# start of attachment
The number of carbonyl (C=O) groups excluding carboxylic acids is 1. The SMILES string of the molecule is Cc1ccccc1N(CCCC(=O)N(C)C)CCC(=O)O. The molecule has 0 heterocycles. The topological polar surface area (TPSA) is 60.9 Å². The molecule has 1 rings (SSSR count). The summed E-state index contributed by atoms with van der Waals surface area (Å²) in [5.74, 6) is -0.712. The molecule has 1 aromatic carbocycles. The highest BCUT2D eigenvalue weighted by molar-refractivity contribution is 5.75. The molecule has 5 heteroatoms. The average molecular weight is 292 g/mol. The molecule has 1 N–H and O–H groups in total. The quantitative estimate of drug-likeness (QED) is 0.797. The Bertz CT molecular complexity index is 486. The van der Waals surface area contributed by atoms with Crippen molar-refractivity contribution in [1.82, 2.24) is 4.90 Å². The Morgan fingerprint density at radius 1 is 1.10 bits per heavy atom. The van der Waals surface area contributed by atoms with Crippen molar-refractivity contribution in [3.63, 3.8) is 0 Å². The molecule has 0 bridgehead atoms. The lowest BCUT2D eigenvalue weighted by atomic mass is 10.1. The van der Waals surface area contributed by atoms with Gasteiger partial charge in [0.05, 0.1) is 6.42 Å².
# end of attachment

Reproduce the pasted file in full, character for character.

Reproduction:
The number of carbonyl (C=O) groups excluding carboxylic acids is 1. The SMILES string of the molecule is Cc1ccccc1N(CCCC(=O)N(C)C)CCC(=O)O. The molecule has 0 heterocycles. The topological polar surface area (TPSA) is 60.9 Å². The molecule has 1 rings (SSSR count). The summed E-state index contributed by atoms with van der Waals surface area (Å²) in [5.74, 6) is -0.712. The molecule has 1 aromatic carbocycles. The highest BCUT2D eigenvalue weighted by molar-refractivity contribution is 5.75. The molecule has 5 heteroatoms. The average molecular weight is 292 g/mol. The molecule has 1 N–H and O–H groups in total. The quantitative estimate of drug-likeness (QED) is 0.797. The Bertz CT molecular complexity index is 486. The van der Waals surface area contributed by atoms with Crippen molar-refractivity contribution in [1.82, 2.24) is 4.90 Å². The Morgan fingerprint density at radius 1 is 1.10 bits per heavy atom. The van der Waals surface area contributed by atoms with Crippen molar-refractivity contribution in [3.63, 3.8) is 0 Å². The molecule has 0 bridgehead atoms. The lowest BCUT2D eigenvalue weighted by atomic mass is 10.1. The van der Waals surface area contributed by atoms with Gasteiger partial charge in [0.05, 0.1) is 6.42 Å².